60. neuroendocrinological
  61. neurohormonal
  62. neuroplastic
  63. neuroplasticity
  64. nightdreams
  65. nociceptin
  66. nonshared
  67. nonsignificant
  68. nonvarying
  69. nulliparity
  70. oppositional
    • 2007 December 12, Qazi Rahman and Deano J. Symeonides, “Neurodevelopmental Correlates of Paraphilic Sexual Interests in Men”, Archives of Sexual Behavior, volume 37, number 1, DOI:10.1007/s10508-007-9255-3: 
      1 The range of conditions qualifying for exclusion included severe anxiety, recurrent depression, schizophrenia, manic depression, speech and language disorders, panic attacks, aggression and antisocial behavior requiring treatment, severe alcohol and drug dependence, severe oppositional and defiant behavior as a child, dissociation, any head injury, epilepsy, learning disability, and any other brain-related illness that they could recall.
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  71. otoacoustic
  72. outbred
  73. outbreeding
    • 2007 December 22, Lisa M. DeBruine, Benedict C. Jones, Anthony C. Little and David I. Perrett, “Social Perception of Facial Resemblance in Humans”, Archives of Sexual Behavior, volume 37, number 1, DOI:10.1007/s10508-007-9266-0: 
      Recognition and categorization of kin are also important in a mating context due to the well-established costs of close inbreeding and extreme outbreeding (e.g., mating with a member of the wrong species).
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  74. ovariectomized
  75. overdominance
  76. ovotestes
  77. paraphilics
  78. paraventricular
  79. parous
    • 2007 December 11, Craig Howard Kinsley, Massimo Bardi, Kate Karelina, Brandi Rima, Lillian Christon, Julia Friedenberg and Garrett Griffin, “Motherhood Induces and Maintains Behavioral and Neural Plasticity across the Lifespan in the Rat”, Archives of Sexual Behavior, volume 37, number 1, DOI:10.1007/s10508-007-9277-x: 
      Further changes in neurochemistry in pregnant/parous females (e.g., changes in neuropeptides, opioids, neurotransmitters, etc.; Bridges, Felicio, Pellerin, Stuer, & Mann 1993 ; Keverne & Kendrick, 1990 ; Kinsley & Bridges, 1988 ), may render neurons from a pregnant or lactating female substantially different in form and function than those taken from NULL females.
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  80. partialed
  81. partialled
  82. perinatally
  83. peripartum
  84. perturbance
  85. preoptic
  86. prepubertal
  87. primiparous
    • 2007 December 11, Craig Howard Kinsley, Massimo Bardi, Kate Karelina, Brandi Rima, Lillian Christon, Julia Friedenberg and Garrett Griffin, “Motherhood Induces and Maintains Behavioral and Neural Plasticity across the Lifespan in the Rat”, Archives of Sexual Behavior, volume 37, number 1, DOI:10.1007/s10508-007-9277-x:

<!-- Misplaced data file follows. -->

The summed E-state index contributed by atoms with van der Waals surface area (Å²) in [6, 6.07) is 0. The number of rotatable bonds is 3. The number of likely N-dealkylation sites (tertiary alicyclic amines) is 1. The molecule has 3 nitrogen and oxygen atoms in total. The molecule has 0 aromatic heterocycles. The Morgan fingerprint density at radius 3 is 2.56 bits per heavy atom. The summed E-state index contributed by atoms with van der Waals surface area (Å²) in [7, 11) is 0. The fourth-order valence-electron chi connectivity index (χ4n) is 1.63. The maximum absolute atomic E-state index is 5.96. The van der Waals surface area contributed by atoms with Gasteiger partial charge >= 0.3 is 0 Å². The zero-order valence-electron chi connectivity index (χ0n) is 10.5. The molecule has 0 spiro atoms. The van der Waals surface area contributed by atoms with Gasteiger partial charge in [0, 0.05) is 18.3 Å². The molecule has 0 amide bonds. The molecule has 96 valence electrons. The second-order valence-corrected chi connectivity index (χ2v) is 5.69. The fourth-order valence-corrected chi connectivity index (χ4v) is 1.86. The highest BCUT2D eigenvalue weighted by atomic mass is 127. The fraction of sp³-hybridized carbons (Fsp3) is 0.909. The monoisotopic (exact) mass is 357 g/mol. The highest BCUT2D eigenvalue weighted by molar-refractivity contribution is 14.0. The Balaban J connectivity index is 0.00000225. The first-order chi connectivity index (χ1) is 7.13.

These young-adult enhancements to the hippocampus, together with Pawluski and Galea’s ( 2005 ) data on lingering effects on dendritic spine concentrations in parous females, may reflect increased “cognitive reserves” as the mother ages, as shown by Gatewood et al.’s ( 2005 ) data on APP reduction in CA1 and dentate gyrus in primiparous (PRIM; one pregnancy and lactation, usually two-plus weeks post-weaning) and multiparous (MULT; two pregnancies and lactations, usually two-plus weeks post-second weaning) females (with the latter two groups also showing enhanced spatial memory well out to senescence).
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  88. proenkephalin
  89. proestrus
  90. progestins
  91. prosociality
  92. proximally
  93. radiographic
  94. reliabilities
  95. skeletomusculature
  96. somal
  97. somatosensorial
  98. subscales
  99. summate
  100. suprachiasmic
    • 2007 December 22, Patricia A. Hall and Catherine M. Schaeff, “Sexual Orientation and Fluctuating Asymmetry in Men and Women”, Archives of Sexual Behavior, volume 37, number 1, DOI:10.1007/s10508-007-9282-0: 
      The role of prenatal hormones is also unclear, but indirect evidence for a link between sexual orientation and prenatal hormones (Ellis & Ames, 1987 ) is provided by an increased incidence in homosexuals of sex-atypical expression of sexually dimorphic traits including several brain structures (suprachiasmic nucleus, anterior commissure, and INAH3; Allen & Gorski, 1992 ; Byne et al., 2001 ; LeVay, 1991 ; but see Lasco, Jordan, Edgar, Petito, & Byne, 2002 ), otoacoustic emissions (McFadden et al., 1996 ), waist-to-hip ratios (Singh, Vidaurri, Zambarano, & Dabbs, 1999 ), and second to fourth finger-length ratios (Manning et al., 1998 ; Phelps, 1952 ; Williams et al., 2000 ).
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  101. synaptojanin
  102. synucleins
  103. synucleopathies
  104. undescended
  105. unimanual
  106. unmorphed
  107. unnaturalistic
  108. valenced
  109. vasocongestive
  110. virilized
  111. visuospatial
  112. zygosity

Sequestered[edit]